Arizona might be one destination for a caravan of more than 7,000 people from Central America who are traveling toward the U.S. border. Although many of these immigrants may plan to apply for asylum and expect to be accepted, experts say that acceptance is unlikely.
This is the largest known caravan to travel to the border. In April, 1,500 people from Central America reached the border, but just 250 are currently still in the country. Asylum has been granted to just three of them. Around the same time that caravan arrived, the policy of family separation began. This has been modified to give parents a choice between remaining in detention with their children or having their children released while they remain in detention. This appears to be unlikely to deter asylum seekers.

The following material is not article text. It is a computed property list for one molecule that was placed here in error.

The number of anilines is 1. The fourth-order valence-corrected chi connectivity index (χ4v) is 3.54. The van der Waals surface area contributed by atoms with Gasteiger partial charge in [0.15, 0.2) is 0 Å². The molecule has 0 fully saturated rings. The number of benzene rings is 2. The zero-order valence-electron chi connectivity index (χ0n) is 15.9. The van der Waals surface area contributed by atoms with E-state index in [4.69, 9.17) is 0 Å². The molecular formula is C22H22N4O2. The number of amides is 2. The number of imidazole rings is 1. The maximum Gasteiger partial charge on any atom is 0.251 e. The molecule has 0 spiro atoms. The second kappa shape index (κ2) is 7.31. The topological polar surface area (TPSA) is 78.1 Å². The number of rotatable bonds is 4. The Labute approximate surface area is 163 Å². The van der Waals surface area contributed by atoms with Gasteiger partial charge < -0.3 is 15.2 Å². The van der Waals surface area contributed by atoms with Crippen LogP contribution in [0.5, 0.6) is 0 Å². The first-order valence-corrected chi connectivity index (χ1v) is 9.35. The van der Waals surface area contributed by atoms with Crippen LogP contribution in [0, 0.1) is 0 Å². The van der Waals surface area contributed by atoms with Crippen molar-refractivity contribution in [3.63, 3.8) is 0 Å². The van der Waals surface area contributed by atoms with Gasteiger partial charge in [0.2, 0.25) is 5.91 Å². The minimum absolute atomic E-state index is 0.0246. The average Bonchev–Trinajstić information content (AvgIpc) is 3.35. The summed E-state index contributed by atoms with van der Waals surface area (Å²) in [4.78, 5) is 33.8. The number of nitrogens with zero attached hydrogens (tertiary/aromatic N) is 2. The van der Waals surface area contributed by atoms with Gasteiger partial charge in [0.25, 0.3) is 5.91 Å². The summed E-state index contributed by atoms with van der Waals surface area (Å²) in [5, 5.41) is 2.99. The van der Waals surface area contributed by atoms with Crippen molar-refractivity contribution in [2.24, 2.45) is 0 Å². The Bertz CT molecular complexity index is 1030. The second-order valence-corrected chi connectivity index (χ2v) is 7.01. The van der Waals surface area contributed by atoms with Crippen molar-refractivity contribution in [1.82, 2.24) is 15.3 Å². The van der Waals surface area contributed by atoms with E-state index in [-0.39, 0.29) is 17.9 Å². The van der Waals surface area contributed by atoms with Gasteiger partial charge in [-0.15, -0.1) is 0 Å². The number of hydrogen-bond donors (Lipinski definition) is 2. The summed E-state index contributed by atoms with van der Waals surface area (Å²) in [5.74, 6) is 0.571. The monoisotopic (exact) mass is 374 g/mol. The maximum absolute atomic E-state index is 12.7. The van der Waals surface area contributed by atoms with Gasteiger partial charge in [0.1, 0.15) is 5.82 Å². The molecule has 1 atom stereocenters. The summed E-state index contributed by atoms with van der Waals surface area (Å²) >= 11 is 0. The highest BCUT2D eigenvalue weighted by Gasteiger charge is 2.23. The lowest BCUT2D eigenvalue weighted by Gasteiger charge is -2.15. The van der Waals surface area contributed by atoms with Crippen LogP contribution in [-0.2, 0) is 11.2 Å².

Another obstacle they face is the rollback of protections for people fleeing from domestic violence, gang violence or drug smuggling. Instead, they will need to prove that they face persecution because of nationality, religion, political beliefs or race. Asylum seekers are required to prove they have what is called a "credible fear" of returning to their home countries. The whole process can take years.
People who wish to seek asylum or have loved ones who wish to seek asylum may want to obtain legal counsel. Applying for asylum is always a complex process, and with laws changing rapidly, it can now be even more confusing. An attorney could assist in navigating these rules and completing paperwork. Legal counsel might also be able to answer a person's questions about the timeline for the process.